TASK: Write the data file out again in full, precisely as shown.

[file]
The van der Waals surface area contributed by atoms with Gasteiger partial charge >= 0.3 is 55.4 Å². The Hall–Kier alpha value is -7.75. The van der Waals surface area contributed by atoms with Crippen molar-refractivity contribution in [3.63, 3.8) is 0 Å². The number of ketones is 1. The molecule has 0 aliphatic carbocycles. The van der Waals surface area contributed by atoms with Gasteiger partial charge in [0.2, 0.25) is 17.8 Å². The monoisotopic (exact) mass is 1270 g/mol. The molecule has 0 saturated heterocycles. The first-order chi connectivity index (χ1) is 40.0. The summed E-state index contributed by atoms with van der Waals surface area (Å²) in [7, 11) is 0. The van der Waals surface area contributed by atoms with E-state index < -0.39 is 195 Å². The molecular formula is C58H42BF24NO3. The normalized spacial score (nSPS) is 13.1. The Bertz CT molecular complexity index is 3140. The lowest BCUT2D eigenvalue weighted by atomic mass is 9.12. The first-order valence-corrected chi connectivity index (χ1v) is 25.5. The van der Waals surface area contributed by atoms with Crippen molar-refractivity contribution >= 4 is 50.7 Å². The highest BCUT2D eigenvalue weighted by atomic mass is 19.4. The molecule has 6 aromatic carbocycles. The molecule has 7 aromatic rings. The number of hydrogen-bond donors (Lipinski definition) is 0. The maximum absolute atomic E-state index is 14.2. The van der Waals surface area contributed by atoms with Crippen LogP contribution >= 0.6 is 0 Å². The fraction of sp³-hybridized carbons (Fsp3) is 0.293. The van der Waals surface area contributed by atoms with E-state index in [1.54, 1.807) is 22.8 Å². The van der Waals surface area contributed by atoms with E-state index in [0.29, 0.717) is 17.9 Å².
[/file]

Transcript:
The van der Waals surface area contributed by atoms with Gasteiger partial charge >= 0.3 is 55.4 Å². The Hall–Kier alpha value is -7.75. The van der Waals surface area contributed by atoms with Crippen molar-refractivity contribution in [3.63, 3.8) is 0 Å². The number of ketones is 1. The molecule has 0 aliphatic carbocycles. The van der Waals surface area contributed by atoms with Gasteiger partial charge in [0.2, 0.25) is 17.8 Å². The monoisotopic (exact) mass is 1270 g/mol. The molecule has 0 saturated heterocycles. The first-order chi connectivity index (χ1) is 40.0. The summed E-state index contributed by atoms with van der Waals surface area (Å²) in [7, 11) is 0. The van der Waals surface area contributed by atoms with E-state index < -0.39 is 195 Å². The molecular formula is C58H42BF24NO3. The normalized spacial score (nSPS) is 13.1. The Bertz CT molecular complexity index is 3140. The lowest BCUT2D eigenvalue weighted by atomic mass is 9.12. The first-order valence-corrected chi connectivity index (χ1v) is 25.5. The van der Waals surface area contributed by atoms with Crippen molar-refractivity contribution >= 4 is 50.7 Å². The highest BCUT2D eigenvalue weighted by atomic mass is 19.4. The molecule has 6 aromatic carbocycles. The molecule has 7 aromatic rings. The number of hydrogen-bond donors (Lipinski definition) is 0. The maximum absolute atomic E-state index is 14.2. The van der Waals surface area contributed by atoms with Crippen LogP contribution >= 0.6 is 0 Å². The fraction of sp³-hybridized carbons (Fsp3) is 0.293. The van der Waals surface area contributed by atoms with E-state index in [1.54, 1.807) is 22.8 Å². The van der Waals surface area contributed by atoms with E-state index in [0.29, 0.717) is 17.9 Å².